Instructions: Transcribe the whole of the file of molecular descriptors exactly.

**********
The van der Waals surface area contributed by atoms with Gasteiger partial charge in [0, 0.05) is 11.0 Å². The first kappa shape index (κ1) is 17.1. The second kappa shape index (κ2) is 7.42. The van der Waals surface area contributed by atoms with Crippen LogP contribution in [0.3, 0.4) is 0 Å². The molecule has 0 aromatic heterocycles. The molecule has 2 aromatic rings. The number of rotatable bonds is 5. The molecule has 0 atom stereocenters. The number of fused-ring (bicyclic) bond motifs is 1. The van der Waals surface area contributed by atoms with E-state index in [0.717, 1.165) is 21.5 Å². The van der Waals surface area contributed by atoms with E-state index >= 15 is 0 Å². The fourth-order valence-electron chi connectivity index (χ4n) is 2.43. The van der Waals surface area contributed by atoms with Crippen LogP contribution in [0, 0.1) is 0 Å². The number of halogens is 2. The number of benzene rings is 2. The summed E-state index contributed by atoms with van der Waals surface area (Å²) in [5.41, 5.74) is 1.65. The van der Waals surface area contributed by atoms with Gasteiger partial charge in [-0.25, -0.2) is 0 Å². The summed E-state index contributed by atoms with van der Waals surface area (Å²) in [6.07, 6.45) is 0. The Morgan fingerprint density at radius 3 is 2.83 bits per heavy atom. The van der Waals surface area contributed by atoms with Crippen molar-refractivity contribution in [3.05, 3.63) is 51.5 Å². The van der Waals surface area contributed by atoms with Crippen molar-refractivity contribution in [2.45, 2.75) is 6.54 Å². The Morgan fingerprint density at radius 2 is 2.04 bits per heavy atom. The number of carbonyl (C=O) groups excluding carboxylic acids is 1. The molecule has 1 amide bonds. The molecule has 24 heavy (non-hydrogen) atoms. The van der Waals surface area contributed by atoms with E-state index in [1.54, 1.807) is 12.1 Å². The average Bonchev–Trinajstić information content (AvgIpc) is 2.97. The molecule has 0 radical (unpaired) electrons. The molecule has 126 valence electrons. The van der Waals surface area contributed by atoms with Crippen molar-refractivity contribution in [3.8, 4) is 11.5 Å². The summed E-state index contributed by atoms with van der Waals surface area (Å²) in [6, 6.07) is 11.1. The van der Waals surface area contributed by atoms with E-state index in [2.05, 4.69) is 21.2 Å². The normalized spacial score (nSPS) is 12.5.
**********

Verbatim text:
The van der Waals surface area contributed by atoms with Gasteiger partial charge in [0, 0.05) is 11.0 Å². The first kappa shape index (κ1) is 17.1. The second kappa shape index (κ2) is 7.42. The van der Waals surface area contributed by atoms with Crippen LogP contribution in [0.3, 0.4) is 0 Å². The molecule has 0 aromatic heterocycles. The molecule has 2 aromatic rings. The number of rotatable bonds is 5. The molecule has 0 atom stereocenters. The number of fused-ring (bicyclic) bond motifs is 1. The van der Waals surface area contributed by atoms with E-state index in [0.717, 1.165) is 21.5 Å². The van der Waals surface area contributed by atoms with E-state index >= 15 is 0 Å². The fourth-order valence-electron chi connectivity index (χ4n) is 2.43. The van der Waals surface area contributed by atoms with Crippen LogP contribution in [0, 0.1) is 0 Å². The number of halogens is 2. The number of benzene rings is 2. The summed E-state index contributed by atoms with van der Waals surface area (Å²) in [5.41, 5.74) is 1.65. The van der Waals surface area contributed by atoms with Gasteiger partial charge in [-0.25, -0.2) is 0 Å². The summed E-state index contributed by atoms with van der Waals surface area (Å²) in [6.07, 6.45) is 0. The Morgan fingerprint density at radius 3 is 2.83 bits per heavy atom. The van der Waals surface area contributed by atoms with Crippen molar-refractivity contribution in [3.05, 3.63) is 51.5 Å². The van der Waals surface area contributed by atoms with Crippen molar-refractivity contribution in [2.45, 2.75) is 6.54 Å². The Morgan fingerprint density at radius 2 is 2.04 bits per heavy atom. The number of carbonyl (C=O) groups excluding carboxylic acids is 1. The molecule has 1 amide bonds. The molecule has 24 heavy (non-hydrogen) atoms. The van der Waals surface area contributed by atoms with E-state index in [1.54, 1.807) is 12.1 Å². The average Bonchev–Trinajstić information content (AvgIpc) is 2.97. The molecule has 0 radical (unpaired) electrons. The molecule has 126 valence electrons. The van der Waals surface area contributed by atoms with Crippen molar-refractivity contribution in [3.8, 4) is 11.5 Å². The summed E-state index contributed by atoms with van der Waals surface area (Å²) in [6, 6.07) is 11.1. The van der Waals surface area contributed by atoms with E-state index in [2.05, 4.69) is 21.2 Å². The normalized spacial score (nSPS) is 12.5.